It appears that this Camaro rolled off the production line with a 307ci V8 under the hood, but someone has performed a transplant. The engine bay now houses a 350ci small-block that is backed by a Turbo 350 automatic transmission. That combination, allied with power steering, should make the Camaro an effortless car to drive. It isn’t clear what the specifications are of that iconic V8, but it offers the buyer plenty of options to consider. Left in a mild state of tune, this would be a comfortable and civilized classic that would make an accomplished daily driver. However, it is possible to extract some mind-blowing power figures from a 350, so it would be possible to transform the Camaro into a complete animal. It will come down to a matter of personal preference, and in a build like this, there are no right or wrong answers. The Camaro does run and drive, but it doesn’t appear that it is roadworthy. The owner admits that it will need a fuel pump, but it isn’t clear what else will need to go onto the shopping list. The saving grace with project cars like the 1st Generation Camaro is that parts are readily available and affordable. That means that returning it to a roadworthy state might not be difficult or expensive.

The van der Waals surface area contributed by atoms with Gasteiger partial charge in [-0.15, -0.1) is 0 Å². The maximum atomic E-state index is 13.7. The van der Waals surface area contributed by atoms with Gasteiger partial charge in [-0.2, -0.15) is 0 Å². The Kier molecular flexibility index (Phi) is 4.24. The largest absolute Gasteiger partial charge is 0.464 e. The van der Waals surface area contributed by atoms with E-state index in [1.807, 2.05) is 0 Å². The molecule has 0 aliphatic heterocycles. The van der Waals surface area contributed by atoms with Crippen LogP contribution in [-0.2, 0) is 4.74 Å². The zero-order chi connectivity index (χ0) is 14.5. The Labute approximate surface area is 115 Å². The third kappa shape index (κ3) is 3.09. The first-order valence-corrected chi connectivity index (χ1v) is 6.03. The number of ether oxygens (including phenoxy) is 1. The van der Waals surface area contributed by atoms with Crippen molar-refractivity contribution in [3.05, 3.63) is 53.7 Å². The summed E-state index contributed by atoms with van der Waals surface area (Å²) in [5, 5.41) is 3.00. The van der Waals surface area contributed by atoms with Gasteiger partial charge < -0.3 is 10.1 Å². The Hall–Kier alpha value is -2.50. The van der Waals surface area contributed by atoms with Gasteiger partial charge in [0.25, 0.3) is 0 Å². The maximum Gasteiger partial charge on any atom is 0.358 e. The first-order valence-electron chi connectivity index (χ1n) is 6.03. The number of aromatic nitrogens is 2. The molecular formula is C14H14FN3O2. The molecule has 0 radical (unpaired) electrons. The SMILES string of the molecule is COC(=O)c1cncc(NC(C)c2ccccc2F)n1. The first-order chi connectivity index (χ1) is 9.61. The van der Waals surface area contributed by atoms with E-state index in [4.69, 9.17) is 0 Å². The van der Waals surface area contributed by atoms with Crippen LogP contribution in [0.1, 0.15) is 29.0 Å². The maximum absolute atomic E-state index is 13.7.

There’s no hiding the fact that the Camaro’s interior will need a lot of work if it is to be returned to a presentable state. How this is tackled will depend on the path that the buyer chooses to follow with this build. Since it is a blank canvas, they could decide that custom trim would make the car stand out once complete. However, if they want to achieve a more factory-fresh look, the seller is giving them a starting point. He includes a new set of seat covers in the original trim shade of Dark Blue. Admittedly, these alone won’t necessarily determine the buyer’s choice, but it is a starting point to consider. If a stock appearance is to be achieved, the shopping list will still need to have door trims, rear seat trims, carpet, a headliner, and a dash pad, as a minimum. The original console looks like it is beyond salvation, and it appears that a few dash components might also be missing. The list is sure to be a long one, but the final result should be worth the cost and effort.